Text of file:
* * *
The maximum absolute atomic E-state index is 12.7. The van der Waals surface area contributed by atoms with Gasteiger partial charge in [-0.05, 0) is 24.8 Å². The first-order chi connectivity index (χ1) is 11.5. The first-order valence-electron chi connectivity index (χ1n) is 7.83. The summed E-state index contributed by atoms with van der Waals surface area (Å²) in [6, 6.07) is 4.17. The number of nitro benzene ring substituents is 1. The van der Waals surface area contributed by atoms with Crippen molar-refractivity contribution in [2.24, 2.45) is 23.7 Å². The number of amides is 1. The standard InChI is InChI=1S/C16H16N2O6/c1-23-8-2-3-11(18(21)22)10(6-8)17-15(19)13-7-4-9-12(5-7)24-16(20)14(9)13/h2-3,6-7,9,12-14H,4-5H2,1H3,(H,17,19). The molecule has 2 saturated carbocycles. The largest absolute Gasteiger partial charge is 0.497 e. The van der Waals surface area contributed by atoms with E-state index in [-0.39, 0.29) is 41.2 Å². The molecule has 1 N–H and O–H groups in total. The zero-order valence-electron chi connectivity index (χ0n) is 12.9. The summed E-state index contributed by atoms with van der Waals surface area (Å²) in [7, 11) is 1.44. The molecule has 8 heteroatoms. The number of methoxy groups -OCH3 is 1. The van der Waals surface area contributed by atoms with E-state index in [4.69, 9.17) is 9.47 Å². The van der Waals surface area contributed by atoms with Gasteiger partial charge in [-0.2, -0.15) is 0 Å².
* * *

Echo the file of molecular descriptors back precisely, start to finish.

The maximum absolute atomic E-state index is 12.7. The van der Waals surface area contributed by atoms with Gasteiger partial charge in [-0.05, 0) is 24.8 Å². The first-order chi connectivity index (χ1) is 11.5. The first-order valence-electron chi connectivity index (χ1n) is 7.83. The summed E-state index contributed by atoms with van der Waals surface area (Å²) in [6, 6.07) is 4.17. The number of nitro benzene ring substituents is 1. The van der Waals surface area contributed by atoms with Crippen molar-refractivity contribution in [2.24, 2.45) is 23.7 Å². The number of amides is 1. The standard InChI is InChI=1S/C16H16N2O6/c1-23-8-2-3-11(18(21)22)10(6-8)17-15(19)13-7-4-9-12(5-7)24-16(20)14(9)13/h2-3,6-7,9,12-14H,4-5H2,1H3,(H,17,19). The molecule has 2 saturated carbocycles. The largest absolute Gasteiger partial charge is 0.497 e. The van der Waals surface area contributed by atoms with E-state index in [-0.39, 0.29) is 41.2 Å². The molecule has 1 N–H and O–H groups in total. The zero-order valence-electron chi connectivity index (χ0n) is 12.9. The summed E-state index contributed by atoms with van der Waals surface area (Å²) in [7, 11) is 1.44. The molecule has 8 heteroatoms. The number of methoxy groups -OCH3 is 1. The van der Waals surface area contributed by atoms with E-state index in [4.69, 9.17) is 9.47 Å². The van der Waals surface area contributed by atoms with Gasteiger partial charge in [-0.2, -0.15) is 0 Å².